MIAMI — In the most emotional year of his life, the reality of everything he has been through — and that his college football career is about to end — finally hit Notre Dame linebacker Manti Te'o late Saturday morning.
That was when he walked into Sun Life Stadium for the first time and stepped on the field where he and the Fighting Irish will play Alabama Monday night for the BCS national championship. His reaction caught even him by surprise.
"It's becoming really real, especially as I walked on this field," Te'o said. "This is my first time seeing it, first time seeing the crystal ball (BCS trophy) up close. To know that Monday I could be part of the team that hoists that crystal ball, it's definitely becoming real."
Perhaps no player in the nation has been hit by more reality than Te'o this season. The 6-foot-2, 250-pound native of Hawaii lost his girlfriend to leukemia and his grandmother on back-to-back days in September.
He never missed a game, which amazed his teammates and added to the love and respect they have for him.
"It's been a lot going on in his life, and we've just been trying to stay by his side, the coaches the players and everybody on campus," Notre Dame nose guard Louis Nix said. "We just stuck with him and kept him encouraged. He did a lot of things I don't know if I would have gone the same route. (If) my girlfriend passed away and my grandma, I'd be distraught. But he stayed with us, and that touched a lot of us."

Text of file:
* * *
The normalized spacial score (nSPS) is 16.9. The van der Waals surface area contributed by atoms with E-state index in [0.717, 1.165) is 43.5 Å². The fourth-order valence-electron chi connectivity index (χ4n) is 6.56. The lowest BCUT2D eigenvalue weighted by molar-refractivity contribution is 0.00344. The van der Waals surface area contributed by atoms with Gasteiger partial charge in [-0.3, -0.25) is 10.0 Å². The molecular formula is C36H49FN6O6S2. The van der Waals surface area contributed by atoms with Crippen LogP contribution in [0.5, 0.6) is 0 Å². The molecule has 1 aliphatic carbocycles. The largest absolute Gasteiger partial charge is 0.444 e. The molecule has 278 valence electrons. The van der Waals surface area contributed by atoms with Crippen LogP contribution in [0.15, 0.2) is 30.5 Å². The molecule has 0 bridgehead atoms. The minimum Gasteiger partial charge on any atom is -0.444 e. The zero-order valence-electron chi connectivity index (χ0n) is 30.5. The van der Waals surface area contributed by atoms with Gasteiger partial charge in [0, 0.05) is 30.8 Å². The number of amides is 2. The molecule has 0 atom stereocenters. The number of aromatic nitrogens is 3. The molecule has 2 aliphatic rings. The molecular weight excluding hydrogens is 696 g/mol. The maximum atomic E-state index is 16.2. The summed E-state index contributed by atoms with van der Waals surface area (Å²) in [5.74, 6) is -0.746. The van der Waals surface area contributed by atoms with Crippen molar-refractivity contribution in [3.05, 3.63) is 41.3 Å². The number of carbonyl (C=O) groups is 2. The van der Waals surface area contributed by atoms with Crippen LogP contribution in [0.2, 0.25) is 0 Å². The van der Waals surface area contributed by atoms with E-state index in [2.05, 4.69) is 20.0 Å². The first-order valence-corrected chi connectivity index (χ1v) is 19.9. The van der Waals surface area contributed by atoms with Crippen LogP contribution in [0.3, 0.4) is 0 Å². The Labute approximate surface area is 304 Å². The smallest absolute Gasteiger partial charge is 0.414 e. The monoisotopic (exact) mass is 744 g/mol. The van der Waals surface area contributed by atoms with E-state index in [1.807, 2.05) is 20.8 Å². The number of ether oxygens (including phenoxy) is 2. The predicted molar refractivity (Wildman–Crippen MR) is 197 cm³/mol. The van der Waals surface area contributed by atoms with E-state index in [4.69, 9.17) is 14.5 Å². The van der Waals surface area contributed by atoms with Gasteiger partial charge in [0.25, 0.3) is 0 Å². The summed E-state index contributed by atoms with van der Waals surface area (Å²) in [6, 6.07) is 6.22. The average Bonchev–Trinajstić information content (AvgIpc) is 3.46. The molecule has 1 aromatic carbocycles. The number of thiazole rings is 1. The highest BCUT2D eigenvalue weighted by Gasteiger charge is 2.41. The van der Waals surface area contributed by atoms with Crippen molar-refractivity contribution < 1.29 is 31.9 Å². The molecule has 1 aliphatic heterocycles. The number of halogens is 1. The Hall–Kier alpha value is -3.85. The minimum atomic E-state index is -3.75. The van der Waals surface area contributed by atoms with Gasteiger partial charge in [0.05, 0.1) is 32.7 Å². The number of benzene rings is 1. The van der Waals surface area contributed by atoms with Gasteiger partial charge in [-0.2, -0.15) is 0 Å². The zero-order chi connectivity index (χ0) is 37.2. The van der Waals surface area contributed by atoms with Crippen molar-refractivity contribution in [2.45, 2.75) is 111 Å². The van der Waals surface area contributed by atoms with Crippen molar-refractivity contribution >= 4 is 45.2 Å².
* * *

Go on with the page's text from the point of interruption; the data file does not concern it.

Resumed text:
For Te'o, the decision to remain with his team and battle through his pain was easy: it's where he is most comfortable.
"Football is my sanctuary where I feel most at home," he said. "And when I'm with my guys, when I'm with my coach, that's my comfort zone, and that's where I want to be."
The senior finished the regular season with a team-high 103 tackles (52 solo), one fumble recovery and seven interceptions — a performance that culminated with a Heisman Trophy runnerup finish. Yet his teammates said he remains the same person today as he was before all the nation knew his name.
"He hasn't changed one bit," receiver TJ Jones said. "He's one of my best friends on the team. We lived right next to each other for two years in the dorms. And I can honestly say he hasn't changed. He's just a real loving guy. He loves his brothers, he loves his family. He's all about the bigger picture. He's not really into the individual awards, the individual accolades."
Te'o missed valuable practice time during the awards circuit — he won the Maxwell Award as the nation's best player in a media and coaches' poll as well as the Lombardi Award as the nation's best front-seven defender, among many other honors — but defensive coordinator Bob Diaco said Te'o has practiced harder than he has all season.
"For as talented a player as he is, he's a better person," Diaco said. "His family, just the roots of his family, you think about he's his father's son, and his father is a guy that when he was a kid, the father wasn't a coach, but he would go to coaching clinics to find out the small nuances and techniques to help teach Manti. That kind of commitment, that kind of love, that kind of bond, the culture that he's from, he brings all that to the position, to the unit, to the team, to the university. Just happy, full of life."
When the final seconds tick off Monday, Te'o hopes Notre Dame fans realize he gave his best.
"I hope my legacy is just a guy who gave Notre Dame his all, a guy who really committed himself to the school," Te'o said. "I really feel fortunate to play under the Golden Dome and receive an education there. Just one who really gave everything he had."
Antonya English can be reached a firstname.lastname@example.org.